Global Warming Legislation

HFC Control - Helping to provide lower GWP solutions

Operating refrigeration and air conditioning systems creates a carbon footprint, both from direct and indirect greenhouse gas emissions:

  1. Direct: the leakage of refrigerant gases into the atmosphere
  2. Indirect: CO2 released from system energy consumption.

A growing focus on the environmental impact of refrigerants is fuelling demand for refrigeration solutions that can provide satisfactory cooling performance with a lower impact on global warming. This is propelling environmentally friendly refrigeration solutions to the top of the corporate sustainability agenda. In addition, local legislation is increasingly targeting refrigerant gases with high Global Warming Potential (GWP). 

Many HFC refrigerants have medium to high GWP and therefore contribute to global warming if released into the atmosphere. Consequently, legislation and operational best practices have increasingly looked towards reducing the impact of these gases through a number of aspects including: 

  • the use of refrigerant gases with a lower GWP 
  • reducing leak rates 
  • correct end-of-life refrigerant recovery and waste management.     

A key example of legislation that impacts on the use of HFCs includes the EU f-gas legislation.   

BOC Support: Finding the Route that Suits You Best   

We can support you in meeting these goals and advise you on the options available:   

  • Convert your existing system to use lower GWP HFCs. We offer a number of lower GWP HFC solutions, such as the use of R407A instead of R404A  
  • Change your refrigeration or air conditioning equipment to run on very low GWP refrigerants, such as HFOs and natural refrigerants 
  • Continue to operate your existing system utilising our reclaim, recovery and waste management services. 

F-gas Regulation (EU) No 517/2014 Article 13 ‘Control of Use’: Jan 2020

Following the enforcement of the F-gas Regulation (EU) No 517/2014 across Europe in 2015, Article 13, which bans the use of virgin HFCs with a GWP of 2,500 or more for service or maintenance operations, will come into place from 1 January 2020.

The F-gas Regulation (EC) No 517/2014 Article 13 states:

(3) From 1 January 2020, the use of fluorinated greenhouse gases, with a global warming potential of 2500 or more, to service or maintain refrigeration equipment with a charge size of 40 tonnes of CO2 equivalent or more, shall be prohibited. 

This does not include military equipment or equipment intended for applications designed to cool products to temperatures below -50 OC; recycled refrigerants can also be used until 2030.

Below is a list of common refrigerants with a GWP >2,500 and a calculation giving the allowed threshold in kg.

Refrigerant GWP CO2 Tonnes Permitted Kg
R23 14800 40 2.7kg
R404A 3922 40 10kg
R422D 2729 40 14.5kg
R422A 3143 40 12.7kg
R434A 3245 40 12.3kg
R428A 3607 40 11kg
R507A 3985 40 10kg
R508B 13396 40 2.9kg

Download EU F-Gas Regulation Guidance - Information Sheet 28: The HFC Phase Down Process

Steps to take

From 1 January 2020 please ensure that when servicing or maintaining refrigeration and air conditioning systems, the system charge size is first checked, and the correct product or servicing regime is carried out.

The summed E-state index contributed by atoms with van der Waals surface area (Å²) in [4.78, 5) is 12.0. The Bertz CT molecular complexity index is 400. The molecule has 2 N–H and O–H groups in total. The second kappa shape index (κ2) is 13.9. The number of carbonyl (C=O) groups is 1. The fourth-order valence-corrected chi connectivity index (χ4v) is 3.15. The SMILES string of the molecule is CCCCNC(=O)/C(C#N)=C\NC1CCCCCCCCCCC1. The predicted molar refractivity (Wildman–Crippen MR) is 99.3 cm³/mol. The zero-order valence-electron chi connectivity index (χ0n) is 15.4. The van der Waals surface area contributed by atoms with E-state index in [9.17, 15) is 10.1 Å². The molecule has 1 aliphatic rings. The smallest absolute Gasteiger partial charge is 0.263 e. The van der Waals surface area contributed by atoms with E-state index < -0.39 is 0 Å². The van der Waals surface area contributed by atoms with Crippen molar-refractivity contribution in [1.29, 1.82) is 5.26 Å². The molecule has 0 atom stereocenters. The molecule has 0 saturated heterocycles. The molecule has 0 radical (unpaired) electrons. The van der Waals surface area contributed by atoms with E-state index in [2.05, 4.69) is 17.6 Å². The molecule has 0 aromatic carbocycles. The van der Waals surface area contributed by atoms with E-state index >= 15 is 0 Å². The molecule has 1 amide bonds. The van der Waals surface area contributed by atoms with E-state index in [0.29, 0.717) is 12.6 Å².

Regulation (EU) No 517/2014, Article 13(3) provides that with effect from 1 January 2020; if the regulation is ignored and a company is found guilty of not complying to the new regulation, under the Fluorinated Greenhouse Gases (Amendment) Regulations 2018, Schedule 4, the maximum civil penalty for such an offence is £100,000.00.

BOC would recommend that your company considers how to actively accelerate a transition to a medium-low GWP replacement refrigerant. BOC would be very happy to assist you in this refrigerant selection and evaluation process, please contact us for further information.

EU MAC Directive

The European directive on mobile air conditioning systems (MACs) (Directive 2006/40/EC) aims at reducing emissions of HFC R134a from the air conditioning systems fitted to passenger cars.

In practical terms, the use of the gas that is currently used for filling MAC systems (HFC R134a) is not permitted for newly type-approved vehicles sold in the EU since January 2011, and all new vehicles sold from January 2017.

The EU has dictated that, instead, the impacted vehicles must use a refrigerant gas with a Global Warming Potential (GWP) of 150 or less. The directive only applies to new vehicles. All vehicles currently using R134a will be able to continue to use that gas.

Initially, automotive companies indicated that they would install a new refrigerant gas HFO R1234yf. R1234yf has a GWP of just 4, 99.7% lower than R134a. There are a number of alternative gases, including natural refrigerant R744, that continue to be considered by automotive companies.

However, due to exceptional circumstances and exclusively with respect to supply problems of HFO R1234yf, the European Commission delayed the regulation to apply from January 2013.

At present, the majority of newly constructed vehicles are able to use R134a as they were type-approved prior to the new regulations. However, the number of newly type-approved vehicles is increasing all the time, with the majority using HFO R1234yf.

BOC is able to supply HFO R1234yf or R744 for service and maintenance needs as necessary. 

Contact the refrigerant gases team